Animal Interference: 11 Critters Who Interrupted Sporting Events
Ever since that squirrel ran across home plate just as Philadelphia’s Roy Oswalt was delivering a pitch in Game 4 of the NLDS between the Phillies and Cardinals (a game which St. Louis went on to win), people in St. Louis have been going nuts for the Busch Stadium Rally Squirrel. It’s become a symbol of…well, I’m not quite sure what. But people like it, and last night at Game 3 of the NLCS, the St. Louis Cardinals gave every fan in attendance a rally towel with the Rally Squirrel’s likeness.
But this isn’t the first time an animal has intervened, for better or for worse, in a pro sporting event. Hell, it’s not even the first time an animal has become a good luck charm for a team.
Here are 9 instances of critters getting in on the fun at pro sporting events.
12. Anaheim Angels Rally Monkey
As far as I know, the Anaheim California Angels of Los Angeles, or whatever that team is called now, was the first to introduce a rally animal.
Back in 2000, two video board operators for the Angels just thought it would be funny to take a clip of a jumping capuchin monkey from Ace Ventura and put it up on the jumbotron with the words “Rally Monkey!” written above it. After the Angels did indeed rally for a win, the monkey became a star. By the time the 2002 World Series came around, the Angels had hired their own official rally monkey (Katie) to incite rallies live an in person. Said rally monkey became an international superstar when the Angels came back from a 5-0 deficit to win Game 6 of the World Series.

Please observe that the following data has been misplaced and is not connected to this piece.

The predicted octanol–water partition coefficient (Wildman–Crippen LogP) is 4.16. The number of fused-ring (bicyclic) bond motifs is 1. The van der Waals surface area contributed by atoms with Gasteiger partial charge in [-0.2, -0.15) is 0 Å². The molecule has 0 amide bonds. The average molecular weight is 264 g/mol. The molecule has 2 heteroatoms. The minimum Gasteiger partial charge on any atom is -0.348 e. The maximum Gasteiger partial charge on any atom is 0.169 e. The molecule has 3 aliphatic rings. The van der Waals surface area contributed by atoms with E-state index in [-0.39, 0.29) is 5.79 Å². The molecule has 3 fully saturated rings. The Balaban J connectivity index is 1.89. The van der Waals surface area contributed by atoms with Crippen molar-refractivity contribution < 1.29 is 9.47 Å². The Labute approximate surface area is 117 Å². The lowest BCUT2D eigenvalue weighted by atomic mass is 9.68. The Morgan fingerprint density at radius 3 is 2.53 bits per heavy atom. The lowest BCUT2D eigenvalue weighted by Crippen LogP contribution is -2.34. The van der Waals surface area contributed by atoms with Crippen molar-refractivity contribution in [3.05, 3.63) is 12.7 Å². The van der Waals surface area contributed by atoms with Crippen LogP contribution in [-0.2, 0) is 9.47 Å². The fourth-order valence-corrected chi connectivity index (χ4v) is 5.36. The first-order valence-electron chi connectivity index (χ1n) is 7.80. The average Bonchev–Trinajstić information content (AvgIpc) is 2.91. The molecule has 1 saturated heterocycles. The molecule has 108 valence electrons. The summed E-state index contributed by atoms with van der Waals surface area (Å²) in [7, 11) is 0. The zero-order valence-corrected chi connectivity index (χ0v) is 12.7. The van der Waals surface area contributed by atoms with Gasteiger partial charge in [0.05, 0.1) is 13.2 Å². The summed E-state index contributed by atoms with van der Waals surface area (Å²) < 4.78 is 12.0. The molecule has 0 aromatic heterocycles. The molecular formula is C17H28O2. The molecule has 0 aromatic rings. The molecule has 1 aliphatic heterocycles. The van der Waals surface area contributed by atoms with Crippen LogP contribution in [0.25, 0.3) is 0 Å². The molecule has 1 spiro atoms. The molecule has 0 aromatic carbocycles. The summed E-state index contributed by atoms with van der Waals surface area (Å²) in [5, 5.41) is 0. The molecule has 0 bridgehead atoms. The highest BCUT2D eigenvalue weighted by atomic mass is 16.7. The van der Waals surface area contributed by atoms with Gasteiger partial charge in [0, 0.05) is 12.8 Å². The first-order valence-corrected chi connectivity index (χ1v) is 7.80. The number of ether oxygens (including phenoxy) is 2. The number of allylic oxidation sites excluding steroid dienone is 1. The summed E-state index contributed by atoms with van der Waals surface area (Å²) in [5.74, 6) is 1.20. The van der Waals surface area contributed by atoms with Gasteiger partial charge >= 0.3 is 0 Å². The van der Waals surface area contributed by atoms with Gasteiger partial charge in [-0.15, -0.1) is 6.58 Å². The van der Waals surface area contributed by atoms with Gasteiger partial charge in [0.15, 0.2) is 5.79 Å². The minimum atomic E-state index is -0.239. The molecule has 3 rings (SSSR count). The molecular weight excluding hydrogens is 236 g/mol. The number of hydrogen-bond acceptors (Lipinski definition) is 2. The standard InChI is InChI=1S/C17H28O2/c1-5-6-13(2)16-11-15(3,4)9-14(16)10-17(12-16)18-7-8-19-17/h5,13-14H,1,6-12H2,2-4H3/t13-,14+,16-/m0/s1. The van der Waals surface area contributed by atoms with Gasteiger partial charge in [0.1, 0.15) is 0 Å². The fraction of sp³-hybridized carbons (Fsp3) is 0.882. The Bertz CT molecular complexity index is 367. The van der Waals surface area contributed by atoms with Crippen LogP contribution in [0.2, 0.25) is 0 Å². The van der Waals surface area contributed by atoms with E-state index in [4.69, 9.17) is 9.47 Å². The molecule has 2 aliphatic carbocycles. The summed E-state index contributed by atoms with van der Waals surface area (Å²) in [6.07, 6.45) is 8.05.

Today, the Angels still use the rally monkey. They produce a series of videos that play on the jumbotron when the Angels are behind late in games. Here’s another:
11. Shea Stadium Black Cat Curses Cubs
The Chicago Cubs had a 9 1/2 game lead over the New York Mets on August 14, 1969. But in 3-game series between the two at Shea Stadium that August, a black cat crossed in front of Cubs legend Ron Santo while he stood in the warmup circle. Obviously, this cursed the Cubs, who went on to lose the division to the mets by 8 games. It was a late-season collapse for the ages, and it was all thanks to a frisky feline.
10. Moth Attack
Just a couple of months ago, on Monday, August 22, 2011, St. Louis Cardinals left fielder Matt Holliday had to leave a game against the Dodgers after a moth flew into and got lodged in his ear. Team trainers tried to coax the little creature out of the ear humanely by shining a flashlight in there. When that didn’t work they just reach in with tweezers and removed it by force. The moth did not survive.
9. The Great Gnat Attack
In the 8th inning of Game 2 of the 2007 ALDS between the New York Yankees and Cleveland Indians, a swarm of bugs enveloped the field at Cleveland’s Jacobs Field (yes, it was still called “Jacobs Field” then). They were so bad that they distracted rookie phenom Joba Chamberlain, who walked Grady Sizemore who later scored the tying run on a wild pitch. Cleveland eventually won the game in the 11th, and the Yankees cried themselves to sleep.
8. The Cleveland Seagulls
More animal interference from Cleveland! This time, it was the damned seagulls.